EPS Ethylene-Pipeline South secures industrial business locations in southern Germany

EPS Ethylene-Pipeline South secures industrial business locations in southern Germany

Munich, March 7, 2005 – Seven of the leading companies in the petrochemical and chemical industries have now joined forces to build the EPS Ethylene-Pipeline South. The new raw materials pipeline will connect the ethylene producers and processors in south-eastern Bavaria with the north-western European ethylene network. This project will create the infrastructure the southern German locations require to create and maintain a competitive edge in the industry. The Ethylene-Pipeline South will cover a distance of approximately 360 kilometers, running from Münchsmünster in Bavaria through Baden-Wuerttemberg to Ludwigshafen in Rhineland-Palatinate.

Connecting the petrochemical and chemical companies in Bavaria with the existing ethylene networks in the Rhine-Ruhr region is an important step in the direction of creating a pan-European pipeline network. The companies located in the Bavarian chemical triangle near Burghausen and Gendorf and the operations in Münchsmünster are relatively isolated. Although the production facilities there are connected with one another by an ethylene pipeline, they have no opportunity to export this raw material or to satisfy temporary demand elsewhere. The construction of the new pipeline will reinforce and in the long term improve the competitive edge of the industry in southern Germany. This forward-looking improvement in the infrastructure will serve not only to secure and retain current economic structures and jobs. In the long term, the EPS will play an integral role in advancing the development of the ethylene producing and processing industry – even beyond the borders of southern Germany.

The introduction of the regional planning process for the pipeline route at the beginning of 2005 was the first important step in the speedy execution of the construction project. Following the coordination of the pipeline route with the public authorities and public interest groups and the completion of further steps in the planning and approval process, construction is expected to commence at the beginning of 2007. The pipeline is then scheduled to go into operation by the end of 2007.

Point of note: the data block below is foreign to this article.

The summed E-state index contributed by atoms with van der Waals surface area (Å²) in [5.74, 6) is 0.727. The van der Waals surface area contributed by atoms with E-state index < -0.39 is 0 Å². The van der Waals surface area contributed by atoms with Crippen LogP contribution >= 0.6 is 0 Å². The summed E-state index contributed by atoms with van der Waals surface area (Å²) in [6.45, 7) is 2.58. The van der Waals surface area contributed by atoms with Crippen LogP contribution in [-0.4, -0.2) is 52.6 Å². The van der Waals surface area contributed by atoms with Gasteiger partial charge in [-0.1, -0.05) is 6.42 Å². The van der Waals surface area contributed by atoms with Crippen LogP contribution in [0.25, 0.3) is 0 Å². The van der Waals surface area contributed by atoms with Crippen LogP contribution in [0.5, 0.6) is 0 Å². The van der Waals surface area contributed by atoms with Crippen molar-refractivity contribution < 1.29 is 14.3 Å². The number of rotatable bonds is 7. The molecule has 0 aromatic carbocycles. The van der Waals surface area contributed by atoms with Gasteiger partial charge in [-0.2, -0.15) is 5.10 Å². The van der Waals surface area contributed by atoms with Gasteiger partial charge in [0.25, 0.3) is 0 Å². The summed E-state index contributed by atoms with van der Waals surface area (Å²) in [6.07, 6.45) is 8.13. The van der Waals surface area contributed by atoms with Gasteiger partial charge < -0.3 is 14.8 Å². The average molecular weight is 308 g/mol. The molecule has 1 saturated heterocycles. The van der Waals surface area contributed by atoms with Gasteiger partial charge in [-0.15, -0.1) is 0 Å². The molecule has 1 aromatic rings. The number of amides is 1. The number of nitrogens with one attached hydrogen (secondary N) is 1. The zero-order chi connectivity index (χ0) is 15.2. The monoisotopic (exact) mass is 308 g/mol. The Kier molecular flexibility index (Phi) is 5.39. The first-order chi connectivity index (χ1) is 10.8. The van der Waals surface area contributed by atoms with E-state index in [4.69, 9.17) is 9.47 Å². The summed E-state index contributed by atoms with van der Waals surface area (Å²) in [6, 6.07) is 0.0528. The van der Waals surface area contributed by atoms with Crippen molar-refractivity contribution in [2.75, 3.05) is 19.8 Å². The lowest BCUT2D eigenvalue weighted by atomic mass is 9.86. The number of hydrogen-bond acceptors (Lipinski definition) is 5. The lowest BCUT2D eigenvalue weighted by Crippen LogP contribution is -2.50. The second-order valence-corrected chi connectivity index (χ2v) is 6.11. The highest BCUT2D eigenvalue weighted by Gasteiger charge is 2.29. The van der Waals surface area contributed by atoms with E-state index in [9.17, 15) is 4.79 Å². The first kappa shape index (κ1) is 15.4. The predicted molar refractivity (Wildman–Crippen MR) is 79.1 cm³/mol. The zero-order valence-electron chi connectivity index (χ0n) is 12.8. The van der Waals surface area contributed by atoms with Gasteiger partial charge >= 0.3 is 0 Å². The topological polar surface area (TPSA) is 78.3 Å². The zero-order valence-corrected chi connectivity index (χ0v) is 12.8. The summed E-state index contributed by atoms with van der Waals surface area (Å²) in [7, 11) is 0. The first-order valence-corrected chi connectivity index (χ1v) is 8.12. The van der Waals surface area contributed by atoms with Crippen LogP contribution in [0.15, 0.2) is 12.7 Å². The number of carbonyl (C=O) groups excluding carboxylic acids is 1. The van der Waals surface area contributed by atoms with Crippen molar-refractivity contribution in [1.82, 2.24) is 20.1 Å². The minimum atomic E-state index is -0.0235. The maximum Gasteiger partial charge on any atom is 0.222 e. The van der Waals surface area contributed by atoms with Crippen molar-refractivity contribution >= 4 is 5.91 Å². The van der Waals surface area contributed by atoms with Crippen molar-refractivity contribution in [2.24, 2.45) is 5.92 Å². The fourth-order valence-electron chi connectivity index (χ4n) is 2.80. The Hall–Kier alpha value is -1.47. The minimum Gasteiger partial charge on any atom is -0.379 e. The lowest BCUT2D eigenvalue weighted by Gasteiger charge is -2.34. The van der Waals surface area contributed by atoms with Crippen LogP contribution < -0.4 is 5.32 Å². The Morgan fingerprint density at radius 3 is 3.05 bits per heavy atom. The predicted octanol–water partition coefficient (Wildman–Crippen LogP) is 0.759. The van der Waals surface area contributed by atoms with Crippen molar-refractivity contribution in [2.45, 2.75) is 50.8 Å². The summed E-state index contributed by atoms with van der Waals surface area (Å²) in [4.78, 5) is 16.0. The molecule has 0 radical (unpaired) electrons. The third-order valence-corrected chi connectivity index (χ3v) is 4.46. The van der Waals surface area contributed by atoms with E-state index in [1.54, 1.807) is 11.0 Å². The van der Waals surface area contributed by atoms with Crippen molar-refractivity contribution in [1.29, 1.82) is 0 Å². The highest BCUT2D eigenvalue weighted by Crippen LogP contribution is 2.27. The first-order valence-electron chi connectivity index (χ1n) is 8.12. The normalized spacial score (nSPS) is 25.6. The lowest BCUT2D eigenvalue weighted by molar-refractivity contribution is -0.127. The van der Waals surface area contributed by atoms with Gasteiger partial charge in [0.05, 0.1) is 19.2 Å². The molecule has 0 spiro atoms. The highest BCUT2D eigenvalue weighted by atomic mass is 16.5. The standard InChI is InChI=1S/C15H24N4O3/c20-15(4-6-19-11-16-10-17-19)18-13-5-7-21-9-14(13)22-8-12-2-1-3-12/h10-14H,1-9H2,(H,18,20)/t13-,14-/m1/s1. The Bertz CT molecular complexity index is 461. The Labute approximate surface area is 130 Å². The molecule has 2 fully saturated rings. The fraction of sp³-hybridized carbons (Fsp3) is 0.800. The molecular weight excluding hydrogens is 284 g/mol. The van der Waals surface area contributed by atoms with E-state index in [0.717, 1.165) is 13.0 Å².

To minimize the area affected by the construction work, most of the 360-kilometer long pipeline will follow the routes already taken by existing lines. Consequently, approximately 320 kilometers will run parallel to lines that have already existed for many years. Only about 40 kilometers of the EPS will require the construction of a new line. By using existing lines and environmentally friendly construction methods, every effort will be made to avoid any intervention in nature and the landscape. The route will bypass any residential areas, water protection zones, protected forests and other natural, protected, ecologically sensitive areas.

Safety First

Ensuring the safety of people and the environment is top priority in the construction of the pipeline. As a result, planning and building will meet the highest requirements of the legislators and regulatory authorities for pipeline routing and safety. The raw materials pipeline will undergo lengthy testing and checks and will not be released for operation until it has been approved by independent expert authorities, such as the TÜV (Technical Inspection Agency in Germany).

To build the ethylene pipeline, a plastic-coated, high-strength, corrosion-resistant steel pipe with a diameter of 25 centimeters will be laid underground at a depth of approximately 1.5 m. Section shut-down stations at intervals between 12 and 18 kilometers and central measuring systems will provide for the operating safety of the pipeline. All operations will also be constantly monitored using state-of-the-art inspection technology including land and air patrols. Once the construction phase has been completed, the ground above the pipeline will be recultivated.

Ethylene, an important raw material

Ethylene is a colorless gas with a faint sweet smell that is lighter than air under normal conditions. It is not hazardous to water. The ethylene in the pipeline is transported as a fluid, i.e. in a state somewhere between a gas and a liquid. Petrochemical companies obtain ethylene from natural gas and petroleum by cracking distillation, i.e. by breaking down hydrocarbons at high temperatures. Ethylene is an important raw material for the chemical industry, used in the production of many synthetic materials such as polyethylene, polyvinylchloride or polyvinyl acetate polymers. Nowadays, it is difficult to imagine our lives without the products that result. They include ceramic tile adhesive, plastic beverage bottles, plastic film packaging, wire insulation, window frames, household goods, equipment housings as well as additives and raw materials for pharmaceutical compounds, to name just a few examples.

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